The Total Lender Solutions team operates in a few different states, and understanding each state’s foreclosure laws and procedures is crucial to us and our clients. In this series, we’ve reviewed the non-judicial foreclosure process in California, Arizona, and Texas. While these processes generally follow the same guidelines, there are some differences from state to state. We’ll conclude the series with a look at what lenders need to know about Nevada’s non-judicial foreclosure process.
Non-Judicial Foreclosure in Nevada: How It Benefits Lenders
Regardless of the state, non-judicial foreclosures benefit both borrowers and lenders. In Nevada, lenders will find that keeping courts out of the process generally makes it an easier and quicker one; for both borrowers and lenders, non-judicial foreclosure is almost always significantly less expensive. As with other states, Nevada lenders do not need the court’s permission to begin foreclosure proceedings, nor do they need to get the court’s permission to sell a foreclosed property. In addition, Nevada law does not provide a redemption period after the foreclosure - which may provide further incentive for borrowers to come to an agreement with lenders before the foreclosure process begins in earnest.
Non-Judicial Foreclosures: Important Steps for Nevada Lenders
Nevada’s foreclosure laws are extremely complex. Lenders can reduce their exposure by making sure that they follow the state’s requirements. Adhering to the steps in the process is crucial. Here are some to keep in mind.
At least 30 days before starting a foreclosure, and at least 30 days after the default, the lender must inform the borrower of the total amount needed to cure the default, and provide information about possible foreclosure alternatives. In Nevada, if a property is owner-occupied, the law requires that the borrower have the option to participate in mediation. The foreclosure formally begins when the trustee records a Notice of Default and Election to Sell; this is recorded in the office of the recorder in the county where the property is located. Copies of the NOD must be sent to the borrower and anyone else with an interest in the property (for residential properties, the notice must be posted on the property 100 days before the sale). At this point, the borrower has three months to cure the default.
No later than 60 days before the sale, Nevada requires that a separate “danger notice” be issued to the borrower. This informs the borrower that they are in danger of losing the property; a copy of the original promissory note must be included. Once the three-month NOD mark has passed, the sale can proceed. The trustee must give notice of the time and place of the sale by recording a notice of sale. The borrower must receive notice, either by certified mail or personal delivery, 20 days before the sale. The notice must also be displayed in a public place 20 days before the sale, and a copy of the notice must be published in a county newspaper once a week for the three consecutive weeks leading up to the sale. Nevada borrowers do have a right to reinstate a loan for owner-occupied housing, but that right expires five days prior to the date of sale. For commercial foreclosures, the right to reinstate expires 35 days after the recorded NOD is sent to the borrower.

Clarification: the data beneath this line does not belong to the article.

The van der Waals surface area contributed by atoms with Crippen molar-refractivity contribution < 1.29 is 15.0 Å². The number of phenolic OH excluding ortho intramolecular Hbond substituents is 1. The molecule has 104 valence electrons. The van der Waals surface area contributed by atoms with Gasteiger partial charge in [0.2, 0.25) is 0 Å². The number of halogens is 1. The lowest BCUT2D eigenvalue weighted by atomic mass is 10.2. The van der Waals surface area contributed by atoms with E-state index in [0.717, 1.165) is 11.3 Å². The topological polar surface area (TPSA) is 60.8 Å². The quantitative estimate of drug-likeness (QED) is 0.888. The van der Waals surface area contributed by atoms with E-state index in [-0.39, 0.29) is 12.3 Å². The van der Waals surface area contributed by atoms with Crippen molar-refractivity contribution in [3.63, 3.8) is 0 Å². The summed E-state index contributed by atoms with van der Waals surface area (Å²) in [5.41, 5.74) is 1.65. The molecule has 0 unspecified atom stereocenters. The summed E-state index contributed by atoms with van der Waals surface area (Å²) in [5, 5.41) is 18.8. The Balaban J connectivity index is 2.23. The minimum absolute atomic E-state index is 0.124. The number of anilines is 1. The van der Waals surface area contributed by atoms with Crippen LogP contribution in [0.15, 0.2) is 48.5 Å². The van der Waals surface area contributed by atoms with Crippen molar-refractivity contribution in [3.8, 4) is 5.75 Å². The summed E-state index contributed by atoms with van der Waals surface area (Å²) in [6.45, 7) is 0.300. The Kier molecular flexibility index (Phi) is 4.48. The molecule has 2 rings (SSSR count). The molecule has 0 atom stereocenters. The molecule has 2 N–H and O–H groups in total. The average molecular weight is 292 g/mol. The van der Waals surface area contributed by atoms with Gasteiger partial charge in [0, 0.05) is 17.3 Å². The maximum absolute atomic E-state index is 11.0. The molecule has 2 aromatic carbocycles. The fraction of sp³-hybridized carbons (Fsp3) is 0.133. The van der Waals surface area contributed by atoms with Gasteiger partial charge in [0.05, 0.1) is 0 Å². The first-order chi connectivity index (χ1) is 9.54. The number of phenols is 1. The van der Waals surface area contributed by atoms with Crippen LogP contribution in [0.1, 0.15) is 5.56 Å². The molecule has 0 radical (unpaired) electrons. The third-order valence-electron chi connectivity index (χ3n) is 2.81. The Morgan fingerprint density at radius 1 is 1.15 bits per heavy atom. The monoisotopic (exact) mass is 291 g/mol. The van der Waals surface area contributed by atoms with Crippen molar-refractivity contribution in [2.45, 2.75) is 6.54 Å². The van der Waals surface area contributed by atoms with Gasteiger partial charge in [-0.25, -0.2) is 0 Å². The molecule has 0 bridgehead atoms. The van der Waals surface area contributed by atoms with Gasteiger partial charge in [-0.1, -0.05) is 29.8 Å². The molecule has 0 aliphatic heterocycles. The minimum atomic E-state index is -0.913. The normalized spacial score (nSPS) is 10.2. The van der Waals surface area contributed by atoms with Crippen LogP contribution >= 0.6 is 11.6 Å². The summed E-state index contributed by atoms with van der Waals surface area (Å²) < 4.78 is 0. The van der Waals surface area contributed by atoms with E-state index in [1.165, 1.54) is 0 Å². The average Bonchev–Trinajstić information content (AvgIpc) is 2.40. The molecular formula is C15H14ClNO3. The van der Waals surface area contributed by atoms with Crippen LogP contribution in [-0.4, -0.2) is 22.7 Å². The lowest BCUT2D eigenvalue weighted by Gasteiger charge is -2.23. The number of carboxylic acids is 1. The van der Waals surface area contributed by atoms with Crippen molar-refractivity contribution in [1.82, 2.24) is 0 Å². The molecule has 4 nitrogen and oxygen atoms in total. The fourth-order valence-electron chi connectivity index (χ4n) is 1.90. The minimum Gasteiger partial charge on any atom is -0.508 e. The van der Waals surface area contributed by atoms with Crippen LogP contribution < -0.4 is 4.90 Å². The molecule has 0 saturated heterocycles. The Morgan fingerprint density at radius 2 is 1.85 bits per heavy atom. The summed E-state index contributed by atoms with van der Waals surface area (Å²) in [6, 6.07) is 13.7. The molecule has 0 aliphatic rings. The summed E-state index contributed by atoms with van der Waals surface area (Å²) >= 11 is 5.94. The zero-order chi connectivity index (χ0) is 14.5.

At Total Lender Solutions, we advocate for lenders looking to maximize recoveries on defaulted loans. For over 15 years, our team of highly experienced real estate professionals and legal experts has transformed complicated processes into clear resolutions for institutional and private lenders. We work as a vigorous extension of your team to provide comprehensive solutions and seamless communication, from pre-foreclosure and notice of default to the final sale phase. Our dedication and persistence when it comes to the foreclosure process ensures that our clients feel confident in reaching a successful outcome. Contact us today.